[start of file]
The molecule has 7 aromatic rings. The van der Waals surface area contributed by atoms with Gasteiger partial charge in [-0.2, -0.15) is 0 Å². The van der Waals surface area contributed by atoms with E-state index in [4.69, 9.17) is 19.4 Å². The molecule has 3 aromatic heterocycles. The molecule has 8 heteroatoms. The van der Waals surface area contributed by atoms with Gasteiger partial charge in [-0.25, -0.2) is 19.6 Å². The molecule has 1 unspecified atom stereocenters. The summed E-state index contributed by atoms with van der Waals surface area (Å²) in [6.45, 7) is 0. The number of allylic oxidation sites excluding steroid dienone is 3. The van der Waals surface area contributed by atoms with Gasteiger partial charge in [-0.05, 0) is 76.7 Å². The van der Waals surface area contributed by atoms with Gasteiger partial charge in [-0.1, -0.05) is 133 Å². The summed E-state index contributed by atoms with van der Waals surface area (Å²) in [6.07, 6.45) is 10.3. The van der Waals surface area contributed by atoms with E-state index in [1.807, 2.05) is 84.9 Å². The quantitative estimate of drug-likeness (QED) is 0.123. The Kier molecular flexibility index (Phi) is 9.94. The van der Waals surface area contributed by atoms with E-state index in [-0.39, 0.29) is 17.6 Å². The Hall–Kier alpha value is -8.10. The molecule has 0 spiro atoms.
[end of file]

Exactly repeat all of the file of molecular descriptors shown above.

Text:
The molecule has 7 aromatic rings. The van der Waals surface area contributed by atoms with Gasteiger partial charge in [-0.2, -0.15) is 0 Å². The van der Waals surface area contributed by atoms with E-state index in [4.69, 9.17) is 19.4 Å². The molecule has 3 aromatic heterocycles. The molecule has 8 heteroatoms. The van der Waals surface area contributed by atoms with Gasteiger partial charge in [-0.25, -0.2) is 19.6 Å². The molecule has 1 unspecified atom stereocenters. The summed E-state index contributed by atoms with van der Waals surface area (Å²) in [6.45, 7) is 0. The number of allylic oxidation sites excluding steroid dienone is 3. The van der Waals surface area contributed by atoms with Gasteiger partial charge in [-0.05, 0) is 76.7 Å². The van der Waals surface area contributed by atoms with Gasteiger partial charge in [-0.1, -0.05) is 133 Å². The summed E-state index contributed by atoms with van der Waals surface area (Å²) in [6.07, 6.45) is 10.3. The van der Waals surface area contributed by atoms with E-state index in [1.807, 2.05) is 84.9 Å². The quantitative estimate of drug-likeness (QED) is 0.123. The Kier molecular flexibility index (Phi) is 9.94. The van der Waals surface area contributed by atoms with E-state index in [-0.39, 0.29) is 17.6 Å². The Hall–Kier alpha value is -8.10. The molecule has 0 spiro atoms.